All posts tagged kurento

If you plan to have multiple participants in your WebRTC calls then you will probably end up using a Selective Forwarding Unit (SFU).  Capacity planning for SFU’s can be difficult – there are estimates to be made for where they should be placed, how much bandwidth they will consume, and what kind of servers you need.

To help network architects and WebRTC engineers make some of these decisions, webrtcHacks contributor Dr. Alex Gouaillard and his team at CoSMo Software put together a load test suite to measure load vs. video quality. They published their results for all of the major open source WebRTC SFU’s. This suite based is the Karoshi Interoperability Testing Engine (KITE) Google funded and uses on webrtc.org to show interoperability status. The CoSMo team also developed a machine learning based video quality assessment framework optimized for real time communications scenarios. ...

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Media servers, server-side media handling devices, continue to be a popular topic of discussion in WebRTC. One reason for this because they are the most complex elements in a VoIP architecture and that lends itself to differing approaches and misunderstandings. Putting WebRTC media servers in the cloud and reliably scaling them is  even harder. Fortunately there are several community experts with deep expertise in this domain to help. One of those experts who has always been happy to share his learnings is past webrtcHacks guest author Luis López Fernández. ...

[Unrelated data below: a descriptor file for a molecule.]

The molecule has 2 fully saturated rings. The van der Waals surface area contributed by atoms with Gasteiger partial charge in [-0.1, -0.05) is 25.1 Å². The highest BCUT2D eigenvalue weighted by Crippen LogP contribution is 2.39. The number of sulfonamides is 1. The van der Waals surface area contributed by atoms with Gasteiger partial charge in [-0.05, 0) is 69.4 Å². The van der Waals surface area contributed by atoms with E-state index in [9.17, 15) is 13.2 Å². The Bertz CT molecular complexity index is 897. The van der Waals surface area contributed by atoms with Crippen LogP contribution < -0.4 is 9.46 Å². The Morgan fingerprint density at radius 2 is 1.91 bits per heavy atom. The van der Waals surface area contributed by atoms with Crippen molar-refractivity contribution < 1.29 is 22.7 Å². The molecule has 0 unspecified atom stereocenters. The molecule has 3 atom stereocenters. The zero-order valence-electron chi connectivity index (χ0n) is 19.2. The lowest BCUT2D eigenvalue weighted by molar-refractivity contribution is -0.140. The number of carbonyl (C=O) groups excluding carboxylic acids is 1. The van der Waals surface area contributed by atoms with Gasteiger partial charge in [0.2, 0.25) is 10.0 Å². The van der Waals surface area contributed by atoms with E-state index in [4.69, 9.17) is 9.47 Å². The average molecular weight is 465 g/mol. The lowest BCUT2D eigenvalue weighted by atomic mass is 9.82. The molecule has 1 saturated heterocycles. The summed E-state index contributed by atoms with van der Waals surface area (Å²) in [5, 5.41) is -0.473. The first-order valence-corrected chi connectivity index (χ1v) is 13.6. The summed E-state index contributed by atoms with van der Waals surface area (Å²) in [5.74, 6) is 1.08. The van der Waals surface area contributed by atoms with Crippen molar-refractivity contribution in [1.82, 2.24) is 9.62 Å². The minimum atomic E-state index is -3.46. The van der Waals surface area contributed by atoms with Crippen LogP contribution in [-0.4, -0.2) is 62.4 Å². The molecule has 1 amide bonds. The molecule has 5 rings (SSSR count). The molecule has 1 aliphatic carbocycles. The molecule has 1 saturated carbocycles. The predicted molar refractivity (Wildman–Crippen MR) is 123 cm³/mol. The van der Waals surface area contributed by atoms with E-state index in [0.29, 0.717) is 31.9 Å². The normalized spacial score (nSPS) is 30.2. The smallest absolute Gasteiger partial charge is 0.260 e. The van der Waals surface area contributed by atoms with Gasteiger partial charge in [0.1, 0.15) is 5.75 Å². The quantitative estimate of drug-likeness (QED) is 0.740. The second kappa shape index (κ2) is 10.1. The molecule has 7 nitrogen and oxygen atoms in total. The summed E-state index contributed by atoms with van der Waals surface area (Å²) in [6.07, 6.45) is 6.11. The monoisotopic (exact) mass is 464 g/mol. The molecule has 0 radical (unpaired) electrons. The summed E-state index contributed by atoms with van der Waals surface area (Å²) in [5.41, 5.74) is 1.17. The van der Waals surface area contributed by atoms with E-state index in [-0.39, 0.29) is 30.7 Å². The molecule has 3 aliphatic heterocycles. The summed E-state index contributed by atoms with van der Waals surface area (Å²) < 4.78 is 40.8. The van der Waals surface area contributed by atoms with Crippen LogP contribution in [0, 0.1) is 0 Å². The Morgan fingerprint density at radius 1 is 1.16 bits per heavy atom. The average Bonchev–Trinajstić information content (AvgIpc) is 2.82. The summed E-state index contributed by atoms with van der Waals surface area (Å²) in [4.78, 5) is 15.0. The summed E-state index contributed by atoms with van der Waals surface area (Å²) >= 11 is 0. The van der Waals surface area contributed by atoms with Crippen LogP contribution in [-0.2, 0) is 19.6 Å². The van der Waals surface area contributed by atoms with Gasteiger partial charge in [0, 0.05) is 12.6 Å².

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Augmented reality demonstration using the open source Kurento project

Sending real time communications from point A to point B? That functionality is relatively easy with WebRTC. Processing the media in real time to do something cool with it? That is an area I find a lot more interesting, but it is a lot tougher to do. When I was building my Motion Detecting Baby Monitor project, I wished I had some kind of media server to handle the motion detection processing. That would give me some flexibility to take the processor intensive algorithm off of my phone and stick that in the cloud if I wanted to save on battery. That also got me thinking – if you can do motion detection why not apply other more advanced image processing algorithms to the WebRTC stream?  How about facial recognition, object detection, gesture tracking or many of the other cool features that are popping up all the time in the popular Open Source Computer Vision (OpenCV) project? I wrote this dream off as science fiction for another year or two. ...

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